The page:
How can you have automated stop-loss in inefficient markets? Take a big position when you view market as way off, market doesn't adjust, your player loses a few games in a row and your stop-loss kicks in, you've all red even though you might still view the price as completely wrong?
Report winningthought October 9, 2016 10:21 AM BST
As DStyle states, you need to be able to judge liquidity. It is more of an issue in more obscure markets these days, but you still have to be aware of it. Long gone are the days where I'd like the be holding the largest position in a market - I'm getting too old for that sh^t Happy
Report McChicken_Sandwich October 9, 2016 11:13 AM BST
Sometimes a highly liquid market can still hold a very wrong price, feck redding at awful value.
Report winningthought October 9, 2016 11:38 AM BST
But at least you will be able to get out - many times I've had to carry a bag of sh!t Happy It works both ways obviously, but this leads to the obvious issue of staking.

If you overstake, you are forced to cut your losses or lose an unacceptable percentage of your bank. If you have staked properly, or even understaked (!), you can cut your losses because its the right and natural thing to do. If your hand is forced to cut losses, you have over staked. Redding at poor value won't happen if you have staked properly - you can let it run, smug in the knowledge you will be ahead in the long run Happy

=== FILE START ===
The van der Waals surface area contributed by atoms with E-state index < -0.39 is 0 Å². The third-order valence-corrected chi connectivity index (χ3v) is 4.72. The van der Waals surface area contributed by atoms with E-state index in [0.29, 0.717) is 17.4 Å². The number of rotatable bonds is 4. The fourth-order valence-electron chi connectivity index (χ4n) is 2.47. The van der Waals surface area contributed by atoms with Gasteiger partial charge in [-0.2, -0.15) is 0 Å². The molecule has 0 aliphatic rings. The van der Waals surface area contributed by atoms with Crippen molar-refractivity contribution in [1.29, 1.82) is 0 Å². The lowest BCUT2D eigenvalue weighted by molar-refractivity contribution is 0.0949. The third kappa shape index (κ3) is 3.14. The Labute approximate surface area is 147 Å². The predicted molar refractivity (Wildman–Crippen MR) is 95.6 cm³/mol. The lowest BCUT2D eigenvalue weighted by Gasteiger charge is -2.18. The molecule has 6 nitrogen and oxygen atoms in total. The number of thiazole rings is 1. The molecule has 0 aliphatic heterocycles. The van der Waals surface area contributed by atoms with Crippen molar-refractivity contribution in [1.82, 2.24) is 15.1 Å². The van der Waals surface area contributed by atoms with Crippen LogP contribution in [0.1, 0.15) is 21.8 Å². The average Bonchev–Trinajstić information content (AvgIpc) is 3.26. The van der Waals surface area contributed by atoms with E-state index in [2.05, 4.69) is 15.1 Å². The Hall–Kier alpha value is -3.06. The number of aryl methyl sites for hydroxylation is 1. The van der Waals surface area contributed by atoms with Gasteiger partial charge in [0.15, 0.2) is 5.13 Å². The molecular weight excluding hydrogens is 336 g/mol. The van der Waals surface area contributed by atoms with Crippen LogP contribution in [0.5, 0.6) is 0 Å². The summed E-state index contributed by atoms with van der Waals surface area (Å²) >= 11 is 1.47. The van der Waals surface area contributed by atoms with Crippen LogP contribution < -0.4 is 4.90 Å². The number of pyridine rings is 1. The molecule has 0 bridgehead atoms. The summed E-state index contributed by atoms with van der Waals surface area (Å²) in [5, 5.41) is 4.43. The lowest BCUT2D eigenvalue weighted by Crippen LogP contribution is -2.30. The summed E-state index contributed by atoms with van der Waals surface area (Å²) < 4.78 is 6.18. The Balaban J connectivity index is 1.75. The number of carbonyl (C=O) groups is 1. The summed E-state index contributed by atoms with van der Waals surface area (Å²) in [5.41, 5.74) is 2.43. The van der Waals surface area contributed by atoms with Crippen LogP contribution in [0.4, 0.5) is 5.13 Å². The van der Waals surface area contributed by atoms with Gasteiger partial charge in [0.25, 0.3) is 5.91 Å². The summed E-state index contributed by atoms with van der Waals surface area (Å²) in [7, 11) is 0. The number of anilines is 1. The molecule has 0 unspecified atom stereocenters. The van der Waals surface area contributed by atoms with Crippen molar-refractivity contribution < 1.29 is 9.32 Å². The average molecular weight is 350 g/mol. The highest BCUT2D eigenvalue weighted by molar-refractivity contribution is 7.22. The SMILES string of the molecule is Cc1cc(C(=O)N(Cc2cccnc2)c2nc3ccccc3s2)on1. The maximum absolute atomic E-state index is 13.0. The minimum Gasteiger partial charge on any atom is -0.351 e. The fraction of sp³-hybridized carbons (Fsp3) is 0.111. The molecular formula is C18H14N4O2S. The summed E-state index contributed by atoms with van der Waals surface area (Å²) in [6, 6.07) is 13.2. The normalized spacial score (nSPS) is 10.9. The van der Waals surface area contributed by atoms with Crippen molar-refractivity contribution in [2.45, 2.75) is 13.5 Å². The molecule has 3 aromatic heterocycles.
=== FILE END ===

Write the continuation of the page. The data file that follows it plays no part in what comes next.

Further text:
Report DStyle October 9, 2016 6:26 PM BST
As wt says, it is your stake size, more than anything else, that governs when you implement your stop loss.

you can stake so you can't afford to lose more than 1 point, or such that you can run it to the end of the match, or even afford to average down.

the other thing i'd say is that if you're facing a situation where redding out is at poor value (and had you not already got an open position you'd be the counterparty to your redding out bet), you got on too early before the market could go full-retard.

of course, the notion that my monkey-reptile brain doesn't make the mistakes I'm advising against is risible. I ballsed up the Schmiedlova match last night, by doing exactly what i'm advising against above. I just don't do it that often and whilst the loss was too big, it wasn't catastrophic.